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I have defined the following structure below.

typedef union
{
    struct
    {
        unsigned command:15;
        unsigned acknowledge:1;
    };
    struct
    {
        unsigned short uicommand;
    };
    struct
    {
        Byte command_bytes[2];
    };
}TCOMMAND;

After then declaring a variable of type TCOMMAND E.G

TCOMMAND mycommand
int x=sizeof(mycommand)

The value of x is 4 bytes instead of 2. Enlightenment on the problem will be appreciated.
Thanks in advance.

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3 Answers 3

up vote 2 down vote accepted

In C/C++ unsigned means unsigned int and even if you don't assign all of the bits of a bit field, the compiler will still size your structure to the data type specified.

So assuming a 32 bit int (which is the default in Visual C++) the first structure of your union is the same as:

struct
{
    unsigned int command:15;
    unsigned int acknowledge:1;
    unsigned int __unused:16;
};

Which is four bytes. Use an unsigned short in your first structure if you want it to be only two bytes:

struct
{
    unsigned short command:15;
    unsigned short acknowledge:1;
};
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Excellent. Worked perfectly!!! –  Peter H Jan 6 '13 at 1:09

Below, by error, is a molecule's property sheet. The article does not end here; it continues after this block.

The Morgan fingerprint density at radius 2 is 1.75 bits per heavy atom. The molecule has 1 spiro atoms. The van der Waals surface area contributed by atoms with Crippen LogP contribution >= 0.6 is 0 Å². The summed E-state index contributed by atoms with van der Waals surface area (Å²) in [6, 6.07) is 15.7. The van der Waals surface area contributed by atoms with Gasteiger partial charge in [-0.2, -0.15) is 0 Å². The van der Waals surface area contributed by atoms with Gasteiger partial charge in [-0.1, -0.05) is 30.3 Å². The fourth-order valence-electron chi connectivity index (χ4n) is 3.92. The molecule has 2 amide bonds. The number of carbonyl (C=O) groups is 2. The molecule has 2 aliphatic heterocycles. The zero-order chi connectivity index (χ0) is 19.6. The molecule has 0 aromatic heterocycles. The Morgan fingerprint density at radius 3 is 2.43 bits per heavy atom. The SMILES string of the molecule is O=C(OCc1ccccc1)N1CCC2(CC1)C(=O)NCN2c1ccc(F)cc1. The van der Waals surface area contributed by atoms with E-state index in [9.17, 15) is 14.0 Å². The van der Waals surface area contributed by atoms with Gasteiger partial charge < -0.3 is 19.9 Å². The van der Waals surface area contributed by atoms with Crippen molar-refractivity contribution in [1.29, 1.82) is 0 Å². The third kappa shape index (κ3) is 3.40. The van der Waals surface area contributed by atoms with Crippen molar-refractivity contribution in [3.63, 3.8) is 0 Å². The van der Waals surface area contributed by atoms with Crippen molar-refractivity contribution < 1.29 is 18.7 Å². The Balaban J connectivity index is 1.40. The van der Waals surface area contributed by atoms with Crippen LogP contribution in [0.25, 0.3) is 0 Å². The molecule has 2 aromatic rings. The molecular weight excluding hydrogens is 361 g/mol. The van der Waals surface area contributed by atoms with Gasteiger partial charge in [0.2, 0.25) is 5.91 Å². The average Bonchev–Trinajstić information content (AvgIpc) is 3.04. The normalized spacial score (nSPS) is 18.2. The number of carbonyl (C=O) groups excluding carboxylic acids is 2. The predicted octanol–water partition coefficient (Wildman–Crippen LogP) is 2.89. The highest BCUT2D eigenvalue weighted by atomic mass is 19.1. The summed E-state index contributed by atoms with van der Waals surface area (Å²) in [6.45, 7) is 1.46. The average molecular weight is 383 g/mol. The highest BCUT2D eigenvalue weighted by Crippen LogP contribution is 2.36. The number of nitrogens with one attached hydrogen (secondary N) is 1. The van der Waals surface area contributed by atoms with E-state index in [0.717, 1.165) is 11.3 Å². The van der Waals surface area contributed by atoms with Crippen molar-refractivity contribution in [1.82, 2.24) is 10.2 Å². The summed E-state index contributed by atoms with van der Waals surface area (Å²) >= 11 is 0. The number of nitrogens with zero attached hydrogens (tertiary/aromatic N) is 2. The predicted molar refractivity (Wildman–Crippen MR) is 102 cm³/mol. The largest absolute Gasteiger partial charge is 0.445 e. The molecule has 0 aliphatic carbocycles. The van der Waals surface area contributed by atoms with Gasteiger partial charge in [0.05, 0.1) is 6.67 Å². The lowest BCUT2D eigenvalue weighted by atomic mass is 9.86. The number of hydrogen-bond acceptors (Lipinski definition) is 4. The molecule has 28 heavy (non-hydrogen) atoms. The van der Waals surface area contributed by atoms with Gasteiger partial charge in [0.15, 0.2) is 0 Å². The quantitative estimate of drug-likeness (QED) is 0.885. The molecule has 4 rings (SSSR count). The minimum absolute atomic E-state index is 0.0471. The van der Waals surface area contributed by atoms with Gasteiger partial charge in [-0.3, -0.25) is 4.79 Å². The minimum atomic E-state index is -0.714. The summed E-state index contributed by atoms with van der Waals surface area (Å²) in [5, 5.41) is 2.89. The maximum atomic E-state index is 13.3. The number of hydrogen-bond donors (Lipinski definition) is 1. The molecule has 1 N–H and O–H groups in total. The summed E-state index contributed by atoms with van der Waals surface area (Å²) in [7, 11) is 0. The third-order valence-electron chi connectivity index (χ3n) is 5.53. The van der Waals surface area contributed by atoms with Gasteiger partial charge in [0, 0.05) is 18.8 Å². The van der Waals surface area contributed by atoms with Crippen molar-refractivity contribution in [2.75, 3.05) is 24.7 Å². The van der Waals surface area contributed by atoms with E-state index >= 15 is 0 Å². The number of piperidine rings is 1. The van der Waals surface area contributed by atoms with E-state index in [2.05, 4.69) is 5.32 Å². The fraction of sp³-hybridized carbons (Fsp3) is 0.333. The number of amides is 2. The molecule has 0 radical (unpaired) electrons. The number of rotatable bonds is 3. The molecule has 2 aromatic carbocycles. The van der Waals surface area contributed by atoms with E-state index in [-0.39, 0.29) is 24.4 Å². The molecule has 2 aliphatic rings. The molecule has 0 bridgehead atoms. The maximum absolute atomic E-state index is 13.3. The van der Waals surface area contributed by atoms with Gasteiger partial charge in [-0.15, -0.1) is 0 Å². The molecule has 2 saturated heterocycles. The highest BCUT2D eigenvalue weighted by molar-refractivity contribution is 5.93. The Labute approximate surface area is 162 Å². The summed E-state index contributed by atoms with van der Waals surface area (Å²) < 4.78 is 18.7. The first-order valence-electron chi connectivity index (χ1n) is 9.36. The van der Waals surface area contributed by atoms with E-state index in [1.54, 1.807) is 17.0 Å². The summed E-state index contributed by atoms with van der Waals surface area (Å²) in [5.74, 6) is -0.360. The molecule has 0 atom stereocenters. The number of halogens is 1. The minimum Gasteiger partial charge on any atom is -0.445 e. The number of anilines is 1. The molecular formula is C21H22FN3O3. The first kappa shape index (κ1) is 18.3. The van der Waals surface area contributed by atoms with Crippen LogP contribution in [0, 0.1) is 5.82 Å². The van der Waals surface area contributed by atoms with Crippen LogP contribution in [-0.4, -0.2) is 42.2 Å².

Maybe it's because unsigned int has 4-byte alignment. If you use unsigned short for the command and acknowledge members, the structure will be 2 bytes large.

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Yes.. Worked perfectly Thankyou –  Peter H Jan 6 '13 at 1:10

This is caused by the compiler options. Newer compilers make memory alignments. This also affects the size of your unions/structures. There are some pragma solutions like #pragma pack. see and try the code below.

#pragma pack(push, 1)
typedef union
{
    struct
    {
        unsigned command:15;
        unsigned acknowledge:1;
    };
    struct
    {
        unsigned short uicommand;
    };
    struct
    {
        Byte command_bytes[2];
    };
}TCOMMAND;
#pragma pack(pop)

push, 1 tells compiler to align block to 1 byte. this was the default value for older compilers but probably changed with the newer ones.

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Not quite.. Still came out as 4 bytes.. That #pragma pack really didn't pack at all.. Actually it did nothing visible.Declaring the first part of the structure as unsigned short worked though.. Thanks. –  Peter H Jan 6 '13 at 1:09
    
Then my answer was wrong for this case. But still keep in mind that compilers can cause different sizing issues as optimizations and my answer is correct for other scenarios. –  Emir Akaydın Jan 6 '13 at 1:11
    
Actually your answer did help. I used TCOMMAND in another structure I created and without the #pragma pack statement wrapped around both structures, they were misaligned. Your answer is correct!!!. I'm going to wrap all of my stuctures around this now!!! Thanks. Peter –  Peter H Jan 6 '13 at 23:01
    
I'm glad i could help. I had similar problems when trying to use an old pci camera card SDK from C++/CLI which was written in VC++ 6.0. –  Emir Akaydın Jan 6 '13 at 23:05

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